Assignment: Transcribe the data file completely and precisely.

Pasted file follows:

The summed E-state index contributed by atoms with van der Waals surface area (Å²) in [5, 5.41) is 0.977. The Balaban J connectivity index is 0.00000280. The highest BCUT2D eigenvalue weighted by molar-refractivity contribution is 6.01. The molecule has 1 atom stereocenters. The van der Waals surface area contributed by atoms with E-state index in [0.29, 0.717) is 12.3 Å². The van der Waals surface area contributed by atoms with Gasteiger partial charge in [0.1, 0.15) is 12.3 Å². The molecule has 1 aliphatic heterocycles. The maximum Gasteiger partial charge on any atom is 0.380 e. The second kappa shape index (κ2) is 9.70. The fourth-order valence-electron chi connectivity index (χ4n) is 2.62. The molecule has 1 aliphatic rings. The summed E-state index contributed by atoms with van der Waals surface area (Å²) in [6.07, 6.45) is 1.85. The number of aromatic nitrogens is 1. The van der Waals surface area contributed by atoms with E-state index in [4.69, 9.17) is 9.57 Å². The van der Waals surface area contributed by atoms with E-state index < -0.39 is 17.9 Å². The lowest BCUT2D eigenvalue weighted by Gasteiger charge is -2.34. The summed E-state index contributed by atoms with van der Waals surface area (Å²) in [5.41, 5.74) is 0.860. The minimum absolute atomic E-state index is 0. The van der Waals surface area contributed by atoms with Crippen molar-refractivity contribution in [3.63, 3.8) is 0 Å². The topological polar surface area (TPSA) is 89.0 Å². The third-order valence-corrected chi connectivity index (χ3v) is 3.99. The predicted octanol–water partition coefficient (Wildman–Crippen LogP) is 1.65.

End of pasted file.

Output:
The summed E-state index contributed by atoms with van der Waals surface area (Å²) in [5, 5.41) is 0.977. The Balaban J connectivity index is 0.00000280. The highest BCUT2D eigenvalue weighted by molar-refractivity contribution is 6.01. The molecule has 1 atom stereocenters. The van der Waals surface area contributed by atoms with E-state index in [0.29, 0.717) is 12.3 Å². The van der Waals surface area contributed by atoms with Gasteiger partial charge in [0.1, 0.15) is 12.3 Å². The molecule has 1 aliphatic heterocycles. The maximum Gasteiger partial charge on any atom is 0.380 e. The second kappa shape index (κ2) is 9.70. The fourth-order valence-electron chi connectivity index (χ4n) is 2.62. The molecule has 1 aliphatic rings. The summed E-state index contributed by atoms with van der Waals surface area (Å²) in [6.07, 6.45) is 1.85. The number of aromatic nitrogens is 1. The van der Waals surface area contributed by atoms with E-state index in [4.69, 9.17) is 9.57 Å². The van der Waals surface area contributed by atoms with E-state index < -0.39 is 17.9 Å². The lowest BCUT2D eigenvalue weighted by Gasteiger charge is -2.34. The summed E-state index contributed by atoms with van der Waals surface area (Å²) in [5.41, 5.74) is 0.860. The minimum absolute atomic E-state index is 0. The van der Waals surface area contributed by atoms with Crippen molar-refractivity contribution in [3.63, 3.8) is 0 Å². The topological polar surface area (TPSA) is 89.0 Å². The third-order valence-corrected chi connectivity index (χ3v) is 3.99. The predicted octanol–water partition coefficient (Wildman–Crippen LogP) is 1.65.